The companies were free to meet with the parties to see if their objections could be resolved and a settlement could be reached, she said, adding that no settlement was brought to the PSC. At the close of the record, in the positions taken in final briefs, the opposition to the proposed merger did not change, even as the joint applicants added additional commitments as a result of settlements reached in other jurisdictions to address concerns that were raised, she said.
Kane said that the PSC considered the effect of the proposed merger on seven factors to determine if the proposed merger is in the public interest:
· Ratepayers, shareholders and the financial health of the utilities – standing alone and as merged – and the District’s economy
· Utility management and administrative operations
· Public safety as well as the safety and reliability of services
· Risks associated with all of the joint applicants’ affiliated non-jurisdictional business operations, including nuclear operations
· The PSC’s ability to regulate the new utility effectively
· Competition in the local retail and wholesale markets that impacts the District and its ratepayers
· Conservation of natural resources and preservation of environmental quality
To assess the transaction as a whole, and make the public interest determination that is required, the PSC must find that the proposed merger benefits the public rather than merely leaves it unharmed, balancing the interest of shareholders and investors with the interest of ratepayers and the District community at large, she said.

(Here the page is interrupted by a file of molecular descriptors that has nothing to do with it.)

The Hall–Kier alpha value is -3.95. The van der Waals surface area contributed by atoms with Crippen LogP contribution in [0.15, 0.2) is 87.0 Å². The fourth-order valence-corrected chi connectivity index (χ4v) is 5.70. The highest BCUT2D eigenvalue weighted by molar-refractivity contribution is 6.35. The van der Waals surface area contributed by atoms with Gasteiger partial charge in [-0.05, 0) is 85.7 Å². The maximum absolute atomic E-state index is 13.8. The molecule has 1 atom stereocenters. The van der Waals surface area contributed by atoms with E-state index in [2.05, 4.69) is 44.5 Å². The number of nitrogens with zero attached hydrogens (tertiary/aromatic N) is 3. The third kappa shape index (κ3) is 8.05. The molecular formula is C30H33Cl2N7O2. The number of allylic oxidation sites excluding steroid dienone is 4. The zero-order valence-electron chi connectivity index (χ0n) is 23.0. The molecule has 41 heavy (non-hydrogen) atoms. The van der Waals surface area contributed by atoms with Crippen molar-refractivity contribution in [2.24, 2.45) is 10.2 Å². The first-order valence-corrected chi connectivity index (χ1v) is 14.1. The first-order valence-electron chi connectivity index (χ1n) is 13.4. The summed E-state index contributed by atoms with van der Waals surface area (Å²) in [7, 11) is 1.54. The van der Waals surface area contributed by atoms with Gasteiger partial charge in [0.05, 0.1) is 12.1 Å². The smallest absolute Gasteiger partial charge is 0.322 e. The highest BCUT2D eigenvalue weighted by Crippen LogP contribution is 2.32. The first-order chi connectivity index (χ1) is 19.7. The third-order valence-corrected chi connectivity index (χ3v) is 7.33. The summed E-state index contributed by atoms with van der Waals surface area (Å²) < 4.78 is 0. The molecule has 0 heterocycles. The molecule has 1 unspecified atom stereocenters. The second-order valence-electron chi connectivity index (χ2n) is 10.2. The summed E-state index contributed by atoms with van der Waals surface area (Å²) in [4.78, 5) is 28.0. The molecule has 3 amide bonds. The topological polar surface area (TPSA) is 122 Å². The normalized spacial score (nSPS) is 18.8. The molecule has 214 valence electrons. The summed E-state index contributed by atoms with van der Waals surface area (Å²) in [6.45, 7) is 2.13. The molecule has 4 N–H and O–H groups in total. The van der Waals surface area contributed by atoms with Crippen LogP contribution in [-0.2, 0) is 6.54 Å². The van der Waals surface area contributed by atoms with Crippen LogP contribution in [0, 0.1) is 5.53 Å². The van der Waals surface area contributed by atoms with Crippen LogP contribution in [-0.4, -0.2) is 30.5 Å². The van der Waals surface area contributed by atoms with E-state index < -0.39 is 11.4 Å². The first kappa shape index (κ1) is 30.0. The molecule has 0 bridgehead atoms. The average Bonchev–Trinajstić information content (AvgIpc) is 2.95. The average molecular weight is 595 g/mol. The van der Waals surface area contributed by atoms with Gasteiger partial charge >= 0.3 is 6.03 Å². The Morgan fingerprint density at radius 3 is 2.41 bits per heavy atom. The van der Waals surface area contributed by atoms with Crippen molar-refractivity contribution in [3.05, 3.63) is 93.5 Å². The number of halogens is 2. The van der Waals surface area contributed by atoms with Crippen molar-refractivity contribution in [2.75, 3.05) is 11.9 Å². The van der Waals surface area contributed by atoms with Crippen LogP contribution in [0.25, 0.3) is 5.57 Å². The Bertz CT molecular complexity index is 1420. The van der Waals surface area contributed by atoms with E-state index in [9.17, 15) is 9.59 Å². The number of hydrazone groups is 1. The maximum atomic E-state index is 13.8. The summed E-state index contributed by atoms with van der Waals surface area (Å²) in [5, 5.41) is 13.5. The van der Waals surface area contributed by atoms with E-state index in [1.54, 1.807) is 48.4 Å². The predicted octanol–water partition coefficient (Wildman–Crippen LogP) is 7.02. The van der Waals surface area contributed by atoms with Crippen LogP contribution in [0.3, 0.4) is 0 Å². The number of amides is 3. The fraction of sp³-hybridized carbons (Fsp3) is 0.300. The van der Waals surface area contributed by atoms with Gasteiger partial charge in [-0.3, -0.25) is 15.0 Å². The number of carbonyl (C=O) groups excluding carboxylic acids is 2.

Noting that the joint applicants “have put forth arguments to counter each of the criticisms and concerns raised,” Kane said that as the proponent of the proposed transaction and the approval of the order that is being sought, the joint applicants bear the burden of persuasion.
The PSC, Kane said, finds that the impact of the proposed merger is a mixed one. There are a few elements of the proposed merger that produce a clear and tangible direct benefit — most notably, the $1.6 billion premium that would be paid to current Pepco Holdings shareholders to buy out the interest of the current shareholders at no cost to District ratepayers, and the offer of a $33.75 million customer investment fund, which could be used by the PSC to fund a beneficial purpose of the PSC’s choosing.
While the joint applicants have persuaded the PSC that not everything that has been argued by the opponents of the proposed merger is true, the record in the proceeding persuades the PSC that there are a number of effects of the proposed merger that are neither beneficial nor harmful. That is, they are neutral, Kane added, noting that there are also some effects of the proposed merger that are harmful or that have a reasonable potential for harm.
“For example, we found no benefit in the offer of increased reliability at a capped cost because it offers no increased reliability under our electric quality of service standards,” Kane said. “Rather, it relies on the increased reliability of the DC PLUG, or undergrounding initiative that began before the merger application was submitted, and it has terms and conditions that have already voided the cap that was offered.”
The PSC also found no benefit to District ratepayers in a new management structure that did not include the Pepco regional president in the executive committee for Exelon utilities, thereby diminishing Pepco’s influence within the new structure, she said.